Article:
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When I started planning out this post, I had a plan involved for starting to discover that “first step” that I spoke about yesterday. After taking some notes and racking thoughts around my brain, I began to realize that David Allen of Getting Things Done had already shown me a grand place to start, just in an entirely different concept. In his books, talks, articles, etc. David mentions the Horizons of Focus. Without getting into immense detail, it is basically a breakdown of how you view everything from the big picture of your all-encompassing goal in life and existence all the way down to what it is a person should be doing in the next twenty-four hours. In between those two extremes, David asks his users to look into what sort of hats they wear on a daily basis (parent, student, spouse, employee), what your vision is for the next five years of your life (good employee interview type stuff), and how what you are doing today is helping to reach those goals and is correlated to a hat you wear.
So when I look at an entire generation of high school students, especially those that fall under that apparently smart umbrella, it really comes down to dialoguing your future. Focus is a great tool for getting things done, and David knows this just as well as anyone with half a brain knows it once they are aware of how the two correlate. The choices a person makes on where to place their focus are based almost entirely on their current situations and thought processes. This is important: these are variables and it is absolutely alright if they change over time, as new information and new experiences can affect those thought processes and create new situations that might be way more important to focus on than what you were focused on a week ago. It might be related to flip-flopping or indecisiveness, but who cares? This is not all about locking down at a decision at the age of fifteen that you are going to be forced to live with for all eternity. Get that out of your head right now.
There are three keys:
- Asking the “right” questions.
- Asking all the questions.
- Accepting all positives and all negatives.
There is a problem among imaginative thinkers where he or she will decide to focus on every possible outcome of a given situation and, almost always, will focus on the negatives far more than the positives. It is a harbinger of procrastination and hides creative work behind fear. I know it exists and I still allow it to effect me. It is a battle that is tough to fight and nearly impossible to win for any longer than it takes to actually get something done. Thankfully that is all that is truly necessary, especially when it comes to simple productivity (which broken down to its core is nothing more than just creating something, period). In this exercise, though, it is important to accept all of those outcomes, but also to accept that only one of them, or perhaps none of them, can happen.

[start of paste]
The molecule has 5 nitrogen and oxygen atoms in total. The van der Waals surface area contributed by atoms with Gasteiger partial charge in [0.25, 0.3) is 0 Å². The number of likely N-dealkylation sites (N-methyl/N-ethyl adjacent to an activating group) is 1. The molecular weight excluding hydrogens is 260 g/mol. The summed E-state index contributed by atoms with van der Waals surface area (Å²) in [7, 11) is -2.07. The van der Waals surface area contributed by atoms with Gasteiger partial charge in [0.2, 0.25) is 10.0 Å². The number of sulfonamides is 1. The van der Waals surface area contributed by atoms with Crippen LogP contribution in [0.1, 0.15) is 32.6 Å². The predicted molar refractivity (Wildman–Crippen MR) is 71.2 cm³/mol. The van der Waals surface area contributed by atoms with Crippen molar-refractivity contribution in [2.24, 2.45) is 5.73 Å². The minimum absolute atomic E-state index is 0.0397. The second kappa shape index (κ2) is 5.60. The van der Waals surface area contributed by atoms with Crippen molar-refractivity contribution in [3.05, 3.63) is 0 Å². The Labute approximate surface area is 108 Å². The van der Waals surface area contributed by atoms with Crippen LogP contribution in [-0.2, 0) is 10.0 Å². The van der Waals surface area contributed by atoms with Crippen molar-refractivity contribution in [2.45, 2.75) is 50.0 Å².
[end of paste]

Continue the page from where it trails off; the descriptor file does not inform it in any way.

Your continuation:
But before all of that, you ask questions. You ask yourself questions. You sit down and break down your life and your potential and you ask every possible question that could affect the rest of your life. It can be as focused as what kind of car you want to drive and as open-ended as your eventual retirement or even, scarily enough, the type of person you want to marry. Of course, like previously stated, these things are going to change. If you always think about driving the same car and marrying the same woman that is fine. If it works, fantastic. But remember that from fifteen to twenty to thirty, whatever, those ideas will change. On the negative side, these changes could come after you are already driving a car or are already married to someone that might have fit what the eighteen year old you wanted but the twenty two year old you is beating their head off the wall because you are stuck living with a decision you thought was correct four years prior. This may or may not explain the divorce rate spike, I’m not trying to make that correlation at all, but I am sure there is some percentage it could apply to.
Ask all the questions. Try to ask the right ones first, but then allow yourself to float to the outliers of interrogation and force yourself to mentally live out your life from the place you are in now, knowing that it is almost meant to change, but does not absolutely have to. What is a right question for one person may be an outlier for someone else, but they are still needing to be asked. By living out your life mentally first, it can allow you to design a “physical” road map to get to the places you want to go. By creating flexible, flowing goals that are achievable from where you are now but can be modified to fit your desires.
I originally hoped that this sort of experience could be good for any level of student, but I soon decided that the middle teens years are much better suited for this particular exercise, mainly because I have yet to discover a good, clean, actually usable method to help a child design their future from that young of an age. I think the elementary school age group has numerous other problems with the systems they live with, and by changing those systems it may in fact make implementing this system much easier when the time comes, but that is a rant for another time. All you have to know for this is to follow those three keys above, look for any pursue-able answer even if it is not the so-called ‘right’ answer, allow your mind to wander mentally through your future, and accept changes when they come. Hopefully, and I say that with a hint of prayer, this will begin to help people that are stuck in that position of having the world expecting great things from them and having absolutely no idea what to do next.